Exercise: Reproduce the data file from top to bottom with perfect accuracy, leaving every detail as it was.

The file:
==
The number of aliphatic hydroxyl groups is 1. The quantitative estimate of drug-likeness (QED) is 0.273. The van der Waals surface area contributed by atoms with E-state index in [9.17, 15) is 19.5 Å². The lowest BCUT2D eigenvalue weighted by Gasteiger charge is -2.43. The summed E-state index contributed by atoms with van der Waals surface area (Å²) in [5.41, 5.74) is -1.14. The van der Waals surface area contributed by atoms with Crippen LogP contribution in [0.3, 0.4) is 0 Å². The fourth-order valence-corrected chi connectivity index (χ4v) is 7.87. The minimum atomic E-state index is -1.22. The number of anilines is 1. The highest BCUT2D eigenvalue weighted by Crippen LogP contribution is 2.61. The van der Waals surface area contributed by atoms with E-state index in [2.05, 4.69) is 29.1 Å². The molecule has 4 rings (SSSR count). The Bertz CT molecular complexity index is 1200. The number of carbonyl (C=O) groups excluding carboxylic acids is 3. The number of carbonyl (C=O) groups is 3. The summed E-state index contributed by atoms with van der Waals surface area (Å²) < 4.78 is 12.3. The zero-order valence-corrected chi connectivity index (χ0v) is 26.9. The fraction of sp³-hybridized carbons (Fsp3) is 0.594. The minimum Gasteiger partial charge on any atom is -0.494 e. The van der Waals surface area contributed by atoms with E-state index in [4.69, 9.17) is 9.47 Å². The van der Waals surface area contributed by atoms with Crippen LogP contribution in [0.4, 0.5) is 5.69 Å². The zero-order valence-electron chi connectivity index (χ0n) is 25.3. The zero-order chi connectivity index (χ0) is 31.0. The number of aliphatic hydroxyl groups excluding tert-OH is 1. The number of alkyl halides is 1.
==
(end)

The number of aliphatic hydroxyl groups is 1. The quantitative estimate of drug-likeness (QED) is 0.273. The van der Waals surface area contributed by atoms with E-state index in [9.17, 15) is 19.5 Å². The lowest BCUT2D eigenvalue weighted by Gasteiger charge is -2.43. The summed E-state index contributed by atoms with van der Waals surface area (Å²) in [5.41, 5.74) is -1.14. The van der Waals surface area contributed by atoms with Crippen LogP contribution in [0.3, 0.4) is 0 Å². The fourth-order valence-corrected chi connectivity index (χ4v) is 7.87. The minimum atomic E-state index is -1.22. The number of anilines is 1. The highest BCUT2D eigenvalue weighted by Crippen LogP contribution is 2.61. The van der Waals surface area contributed by atoms with E-state index in [2.05, 4.69) is 29.1 Å². The molecule has 4 rings (SSSR count). The Bertz CT molecular complexity index is 1200. The number of carbonyl (C=O) groups excluding carboxylic acids is 3. The number of carbonyl (C=O) groups is 3. The summed E-state index contributed by atoms with van der Waals surface area (Å²) < 4.78 is 12.3. The zero-order valence-corrected chi connectivity index (χ0v) is 26.9. The fraction of sp³-hybridized carbons (Fsp3) is 0.594. The minimum Gasteiger partial charge on any atom is -0.494 e. The van der Waals surface area contributed by atoms with E-state index in [4.69, 9.17) is 9.47 Å². The van der Waals surface area contributed by atoms with Crippen LogP contribution in [0.4, 0.5) is 5.69 Å². The zero-order valence-electron chi connectivity index (χ0n) is 25.3. The zero-order chi connectivity index (χ0) is 31.0. The number of aliphatic hydroxyl groups excluding tert-OH is 1. The number of alkyl halides is 1.